Dubai: It seems as if it was just yesterday, not 23 years ago.
It was early February 1990 when my young half-Arab, half-German neighbour entered her home shouting with joy, “Mandela Free, Mandela Free.”
She had just come back from a ride she took with her friends to salute the release of a man who later proved to the world how great he was.
Nelson Mandela, who was imprisoned for nearly 27 years, has admirers around the world, not just in his country.
The more I read about him, the more I feel sorry for not having a chance to meet him in person — let alone interview him.
Much has been said and written, and several movies have been produced about him — all shedding light on the icon’s character and thoughts.
One of his most fascinating and strongest decisions, in my opinion, was his disinterest in running for a second term in presidency after serving the first one, which ended in 1999.
Coming from a region where four Arab presidents were toppled in a series of revolutions by their people after serving a minimum of 30 years, I can’t show enough respect for such a choice by a man who advocates democracy like Mandela — though I am sure if he ran for more than one term he would have won easily. I am also confident if he opted to run for any global position, he would have had the support effortlessly.
But he didn’t show interest. After long years of suffering, he could have enjoyed the pleasure of power, but he is a strong believer in his ideals, and he practised what he preached.
Mandela decided to retire from politics after the first term. Yet, he continues to be influential with his words and the causes he supports.
Throughout the latest two decades of his life, I think he fully realises that his words are like jewels, and that he could have made a fortune through public appearances and speeches.
Yet, he opted to focus on charity work after retiring from public life — this is the type of behaviour that we are not really used to in the developing countries, unfortunately.
He was praised and honoured,receiving local and international acclaim, which was crowned by receiving a joint Nobel Peace Prize with F. W. de Klerk, the South African president who was equally praised for his vision and had the courage to take a dramatic decision of unconditionally releasing Mandela from prison and legalising all formerly banned political parties on February 2, 1990.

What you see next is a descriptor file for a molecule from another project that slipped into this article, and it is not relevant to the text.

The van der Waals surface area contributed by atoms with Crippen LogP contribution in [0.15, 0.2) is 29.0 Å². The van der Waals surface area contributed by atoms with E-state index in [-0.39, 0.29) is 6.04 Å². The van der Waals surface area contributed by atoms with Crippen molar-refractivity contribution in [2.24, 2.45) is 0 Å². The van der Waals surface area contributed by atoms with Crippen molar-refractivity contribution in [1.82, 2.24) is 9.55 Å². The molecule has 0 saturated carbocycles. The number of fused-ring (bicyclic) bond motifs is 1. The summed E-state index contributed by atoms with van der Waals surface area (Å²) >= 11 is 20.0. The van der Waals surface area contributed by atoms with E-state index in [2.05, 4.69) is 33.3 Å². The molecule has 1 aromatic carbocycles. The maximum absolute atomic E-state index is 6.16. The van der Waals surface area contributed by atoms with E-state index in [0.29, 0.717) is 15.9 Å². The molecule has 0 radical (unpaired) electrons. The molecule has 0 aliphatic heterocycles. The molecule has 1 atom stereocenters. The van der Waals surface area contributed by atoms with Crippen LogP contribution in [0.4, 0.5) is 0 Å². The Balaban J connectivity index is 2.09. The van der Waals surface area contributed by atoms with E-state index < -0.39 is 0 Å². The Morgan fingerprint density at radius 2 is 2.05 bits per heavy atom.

Mandela also made a similarly smart move — which even Hollywood opted to keep as a record.
When the great leader inherited ruling of a country coming out of apartheid, he looked around for something that could bring a divided nation together. Nothing could be more than a sport.
Invictus tells not only the story of South Africa winning the Rugby World Cup in 1995, but it also tells side of a man who spent almost one-third of his life in prison, but was willing to forgive when he became a free man.
SOWETO, South Africa (AFP) - In the South African township of Soweto, Nelson Mandela’s former neighbours voiced sadness and resignation on Monday that their hero may not have long to live.
“There will soon come a time when all the medical help won’t work. We have to face that sad reality now,” said James Nhlapo as he served customers in his Soweto grocery store.
There was no sign of tension, no public tears, just heartfelt wishes from Soweto residents that the man who led their country out of decades of white minority rule be at peace.
“Mandela has done well for the country. It’s true that there is none like him, but we have to accept that he won’t live forever,” Nhlapo said.